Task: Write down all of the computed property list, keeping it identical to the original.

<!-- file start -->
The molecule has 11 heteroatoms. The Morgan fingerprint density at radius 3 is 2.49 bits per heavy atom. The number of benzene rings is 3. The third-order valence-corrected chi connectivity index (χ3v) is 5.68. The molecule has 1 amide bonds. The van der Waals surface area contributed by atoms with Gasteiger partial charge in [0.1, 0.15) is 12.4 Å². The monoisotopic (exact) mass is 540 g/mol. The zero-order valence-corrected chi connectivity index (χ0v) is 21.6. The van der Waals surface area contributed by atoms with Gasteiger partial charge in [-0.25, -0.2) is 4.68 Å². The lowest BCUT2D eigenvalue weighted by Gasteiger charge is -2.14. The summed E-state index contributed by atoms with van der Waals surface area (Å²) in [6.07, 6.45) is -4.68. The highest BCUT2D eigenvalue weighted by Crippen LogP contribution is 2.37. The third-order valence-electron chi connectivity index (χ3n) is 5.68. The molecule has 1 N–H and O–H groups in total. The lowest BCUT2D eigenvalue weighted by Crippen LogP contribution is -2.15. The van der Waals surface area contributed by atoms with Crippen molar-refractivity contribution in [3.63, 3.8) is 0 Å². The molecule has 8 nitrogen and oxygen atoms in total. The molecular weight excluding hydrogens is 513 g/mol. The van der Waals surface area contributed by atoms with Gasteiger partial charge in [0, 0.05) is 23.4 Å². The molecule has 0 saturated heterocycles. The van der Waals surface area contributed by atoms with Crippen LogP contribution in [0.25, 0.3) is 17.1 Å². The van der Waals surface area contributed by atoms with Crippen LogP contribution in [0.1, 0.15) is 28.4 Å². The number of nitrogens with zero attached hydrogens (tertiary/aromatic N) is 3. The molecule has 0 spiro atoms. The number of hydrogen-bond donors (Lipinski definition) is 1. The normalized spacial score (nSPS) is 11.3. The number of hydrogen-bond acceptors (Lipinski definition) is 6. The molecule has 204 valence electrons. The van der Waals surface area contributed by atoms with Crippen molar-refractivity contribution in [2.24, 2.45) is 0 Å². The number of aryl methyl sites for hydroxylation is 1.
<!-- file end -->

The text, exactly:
The molecule has 11 heteroatoms. The Morgan fingerprint density at radius 3 is 2.49 bits per heavy atom. The number of benzene rings is 3. The third-order valence-corrected chi connectivity index (χ3v) is 5.68. The molecule has 1 amide bonds. The van der Waals surface area contributed by atoms with Gasteiger partial charge in [0.1, 0.15) is 12.4 Å². The monoisotopic (exact) mass is 540 g/mol. The zero-order valence-corrected chi connectivity index (χ0v) is 21.6. The van der Waals surface area contributed by atoms with Gasteiger partial charge in [-0.25, -0.2) is 4.68 Å². The lowest BCUT2D eigenvalue weighted by Gasteiger charge is -2.14. The summed E-state index contributed by atoms with van der Waals surface area (Å²) in [6.07, 6.45) is -4.68. The highest BCUT2D eigenvalue weighted by Crippen LogP contribution is 2.37. The third-order valence-electron chi connectivity index (χ3n) is 5.68. The molecule has 1 N–H and O–H groups in total. The lowest BCUT2D eigenvalue weighted by Crippen LogP contribution is -2.15. The van der Waals surface area contributed by atoms with Crippen molar-refractivity contribution in [3.63, 3.8) is 0 Å². The molecule has 8 nitrogen and oxygen atoms in total. The molecular weight excluding hydrogens is 513 g/mol. The van der Waals surface area contributed by atoms with Gasteiger partial charge in [0, 0.05) is 23.4 Å². The molecule has 0 saturated heterocycles. The van der Waals surface area contributed by atoms with Crippen LogP contribution in [0.25, 0.3) is 17.1 Å². The van der Waals surface area contributed by atoms with Crippen LogP contribution in [0.1, 0.15) is 28.4 Å². The number of nitrogens with zero attached hydrogens (tertiary/aromatic N) is 3. The molecule has 0 spiro atoms. The number of hydrogen-bond donors (Lipinski definition) is 1. The normalized spacial score (nSPS) is 11.3. The number of hydrogen-bond acceptors (Lipinski definition) is 6. The molecule has 204 valence electrons. The van der Waals surface area contributed by atoms with Crippen molar-refractivity contribution in [2.24, 2.45) is 0 Å². The number of aryl methyl sites for hydroxylation is 1.